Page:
Tips for Bikram Yoga Standing Separate Leg Head to Knee Pose
Thinking only about this Bikram Hot yoga posture as a compression will stop you from getting the total benefit from the posture. It is also a spine stretch, or extension. You want to round your spine up, arching your back (like an angry cat!) as well as compressing the front side of your body in a forward fold.
Don't Cross Your Heels Over
The dialogue describes keeping your two heels in one line, and your teacher may also include the instruction to not cross your back heel over behind the front. The Archer hot yoga towel can support you in this placement by letting you line up your heels using the design to place your feet as they should be. Whether you stand on the towel or across the towel to do this posture the lines will assist you. When you bring your fingers down to the floor they can be placed on the midline, your two heels aligned closely either side of that centre line.
Figure 1. Standing Separate Leg Head to Knee Pose is practiced standing on the mat in some countries and stepping over or across the mat in others. Either stance is supported by The Archer Hot Yoga Towel.
Don't Bend The Front Knee Straight Away!
Often we bend the front knee bends as soon as we start to compress down in anticipation of the head not meeting the knee. Instead keep both legs tight (contract your quadriceps, let the hamstrings relax and stretch) and really pull your core in (remember this is a forward fold and requires an activated core to protect your lower spine). Contract your transverse abdominals, pulling your bellybutton up towards your spine as you round down. Keep curling inwards with your legs straight and then, once you have gone as far as your anatomy will allow, if your forehead and knee still don't meet, bend your knee (a little!!) out to meet your forehead. Bending your knee immediately means you will flatten the spine as you descent not round up. This means no compression front side.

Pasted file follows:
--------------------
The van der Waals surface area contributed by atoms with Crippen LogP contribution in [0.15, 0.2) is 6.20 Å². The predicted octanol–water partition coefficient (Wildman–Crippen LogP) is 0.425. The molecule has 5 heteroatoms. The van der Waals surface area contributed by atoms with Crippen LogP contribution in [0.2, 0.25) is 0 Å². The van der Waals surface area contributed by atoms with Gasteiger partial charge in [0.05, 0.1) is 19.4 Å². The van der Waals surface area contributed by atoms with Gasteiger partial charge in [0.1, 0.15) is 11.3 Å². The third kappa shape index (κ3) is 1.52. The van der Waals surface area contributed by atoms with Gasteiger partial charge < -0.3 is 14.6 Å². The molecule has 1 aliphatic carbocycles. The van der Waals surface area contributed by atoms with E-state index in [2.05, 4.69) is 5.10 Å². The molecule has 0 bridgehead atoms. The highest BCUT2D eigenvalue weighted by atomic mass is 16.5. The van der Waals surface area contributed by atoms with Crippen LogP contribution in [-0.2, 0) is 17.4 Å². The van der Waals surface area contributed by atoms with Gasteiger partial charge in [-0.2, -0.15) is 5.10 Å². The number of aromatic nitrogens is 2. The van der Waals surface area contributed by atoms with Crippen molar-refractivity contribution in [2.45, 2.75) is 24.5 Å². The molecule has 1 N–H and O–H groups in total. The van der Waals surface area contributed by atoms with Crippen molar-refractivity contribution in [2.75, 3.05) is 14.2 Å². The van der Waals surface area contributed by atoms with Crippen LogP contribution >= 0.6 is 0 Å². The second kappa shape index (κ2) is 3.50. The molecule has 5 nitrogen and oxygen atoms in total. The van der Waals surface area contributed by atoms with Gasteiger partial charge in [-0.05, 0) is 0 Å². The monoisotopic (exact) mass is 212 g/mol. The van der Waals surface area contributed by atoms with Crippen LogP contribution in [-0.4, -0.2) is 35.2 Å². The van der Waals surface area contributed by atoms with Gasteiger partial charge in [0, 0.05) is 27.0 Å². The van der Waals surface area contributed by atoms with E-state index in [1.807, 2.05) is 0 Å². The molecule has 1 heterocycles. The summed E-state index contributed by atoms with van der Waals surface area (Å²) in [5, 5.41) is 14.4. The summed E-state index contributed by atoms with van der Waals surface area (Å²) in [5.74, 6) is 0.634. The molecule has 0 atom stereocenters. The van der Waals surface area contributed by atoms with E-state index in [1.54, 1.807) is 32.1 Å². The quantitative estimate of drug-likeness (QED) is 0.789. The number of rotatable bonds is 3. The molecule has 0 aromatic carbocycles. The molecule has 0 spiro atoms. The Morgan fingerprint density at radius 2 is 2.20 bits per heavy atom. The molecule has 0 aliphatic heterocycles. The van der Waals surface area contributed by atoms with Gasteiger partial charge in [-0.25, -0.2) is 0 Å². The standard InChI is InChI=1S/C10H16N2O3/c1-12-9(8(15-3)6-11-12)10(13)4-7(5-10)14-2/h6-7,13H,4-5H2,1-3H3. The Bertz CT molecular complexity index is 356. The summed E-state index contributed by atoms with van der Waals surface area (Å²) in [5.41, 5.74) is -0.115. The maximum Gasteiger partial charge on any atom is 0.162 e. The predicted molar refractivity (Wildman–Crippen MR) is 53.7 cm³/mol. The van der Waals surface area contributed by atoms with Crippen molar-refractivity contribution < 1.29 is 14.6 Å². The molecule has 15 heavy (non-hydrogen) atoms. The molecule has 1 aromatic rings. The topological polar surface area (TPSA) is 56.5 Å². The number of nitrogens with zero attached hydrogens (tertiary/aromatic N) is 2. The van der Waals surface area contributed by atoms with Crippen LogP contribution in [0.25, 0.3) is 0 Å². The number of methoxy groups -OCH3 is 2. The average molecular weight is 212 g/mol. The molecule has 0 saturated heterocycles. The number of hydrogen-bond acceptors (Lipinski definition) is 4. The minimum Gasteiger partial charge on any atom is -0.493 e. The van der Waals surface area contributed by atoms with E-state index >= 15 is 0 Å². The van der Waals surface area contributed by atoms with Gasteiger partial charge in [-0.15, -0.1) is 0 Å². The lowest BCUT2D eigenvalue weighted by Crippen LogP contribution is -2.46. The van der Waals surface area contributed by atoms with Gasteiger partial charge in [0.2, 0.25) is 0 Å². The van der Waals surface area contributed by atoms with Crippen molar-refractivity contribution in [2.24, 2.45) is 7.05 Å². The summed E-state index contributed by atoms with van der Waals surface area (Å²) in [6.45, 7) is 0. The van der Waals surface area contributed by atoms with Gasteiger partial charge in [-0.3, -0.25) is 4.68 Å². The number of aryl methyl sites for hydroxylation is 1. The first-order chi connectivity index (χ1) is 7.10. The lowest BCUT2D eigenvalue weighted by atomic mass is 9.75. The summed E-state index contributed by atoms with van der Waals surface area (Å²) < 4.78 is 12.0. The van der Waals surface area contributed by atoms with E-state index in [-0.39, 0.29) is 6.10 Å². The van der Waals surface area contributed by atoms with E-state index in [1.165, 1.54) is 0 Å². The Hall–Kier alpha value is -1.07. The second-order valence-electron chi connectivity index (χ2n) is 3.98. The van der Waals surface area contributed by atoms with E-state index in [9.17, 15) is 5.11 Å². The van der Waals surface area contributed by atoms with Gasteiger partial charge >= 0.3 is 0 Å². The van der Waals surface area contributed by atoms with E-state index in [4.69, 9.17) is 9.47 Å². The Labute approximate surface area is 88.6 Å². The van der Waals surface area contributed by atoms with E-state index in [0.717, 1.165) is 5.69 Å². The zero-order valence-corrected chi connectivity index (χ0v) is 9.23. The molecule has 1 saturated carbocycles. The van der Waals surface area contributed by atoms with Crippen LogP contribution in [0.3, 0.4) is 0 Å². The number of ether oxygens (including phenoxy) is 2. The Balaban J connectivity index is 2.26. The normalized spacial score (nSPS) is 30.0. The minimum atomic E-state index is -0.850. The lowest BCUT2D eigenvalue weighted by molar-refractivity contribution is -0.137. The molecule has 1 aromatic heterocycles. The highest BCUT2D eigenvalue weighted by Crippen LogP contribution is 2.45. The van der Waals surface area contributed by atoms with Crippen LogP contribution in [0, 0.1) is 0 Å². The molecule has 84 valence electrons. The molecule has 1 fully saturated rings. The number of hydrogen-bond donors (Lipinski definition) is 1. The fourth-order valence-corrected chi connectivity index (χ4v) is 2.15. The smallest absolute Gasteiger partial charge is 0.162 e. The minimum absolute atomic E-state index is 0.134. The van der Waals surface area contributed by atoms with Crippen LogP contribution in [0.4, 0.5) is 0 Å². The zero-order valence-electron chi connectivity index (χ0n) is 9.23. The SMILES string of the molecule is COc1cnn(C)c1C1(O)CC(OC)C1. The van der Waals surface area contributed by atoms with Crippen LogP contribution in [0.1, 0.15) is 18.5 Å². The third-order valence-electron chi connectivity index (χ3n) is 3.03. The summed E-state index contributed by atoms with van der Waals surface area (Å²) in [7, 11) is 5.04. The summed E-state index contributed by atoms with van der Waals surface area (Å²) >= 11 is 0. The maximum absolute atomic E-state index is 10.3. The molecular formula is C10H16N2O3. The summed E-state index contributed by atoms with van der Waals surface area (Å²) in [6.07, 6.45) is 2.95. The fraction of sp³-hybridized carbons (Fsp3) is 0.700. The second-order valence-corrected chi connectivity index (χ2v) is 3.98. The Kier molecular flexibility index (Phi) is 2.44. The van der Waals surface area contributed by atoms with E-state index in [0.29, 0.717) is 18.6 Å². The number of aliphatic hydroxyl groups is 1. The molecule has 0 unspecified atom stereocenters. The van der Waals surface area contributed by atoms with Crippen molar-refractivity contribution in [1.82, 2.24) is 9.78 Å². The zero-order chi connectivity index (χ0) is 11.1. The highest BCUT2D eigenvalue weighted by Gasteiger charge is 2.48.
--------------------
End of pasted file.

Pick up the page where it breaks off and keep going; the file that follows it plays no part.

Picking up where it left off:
Figure 2. The image on the left shows the impact on the front compression and ability to round your spine upwards if the front knee is bent too soon and the spine flattens. The centre 'ideal' image allows for a bent knee once you have rounded as far as possible. The Images to the right show how two heels in one line allow for both hips to face forward. Two heels on one line places one hip behind the other and will stop the correct hip placement.
Two hips in one line.
Keeping your hips aligned is so important here. It will keep your spine straight as you round it up to the ceiling and allow your hip ball and socket joint to relax and stretch. If your back heel wants to lift off the floor you might want to try a smaller step. The weight should be over your front foot, distributed evenly and with each four corners of your foot taking equal weight. Open your hands if you need to, use your fingertips to push into the floor and compress frontside more while rounding up.
Alignment of your hips and placement of your feet will give you a solid foundation to start from. Stretch up first (spine expands) then compress inwards and down. Contract your quadriceps and core as you go down, delay bending your knee until you have finished compressing down and then bend it outward only as much as you need to. Use 80/20 breathing through your nose and shift your weight to your front foot. Don't worry too much about open hands, focus on keeping the hips aligned and compressing in and expanding up.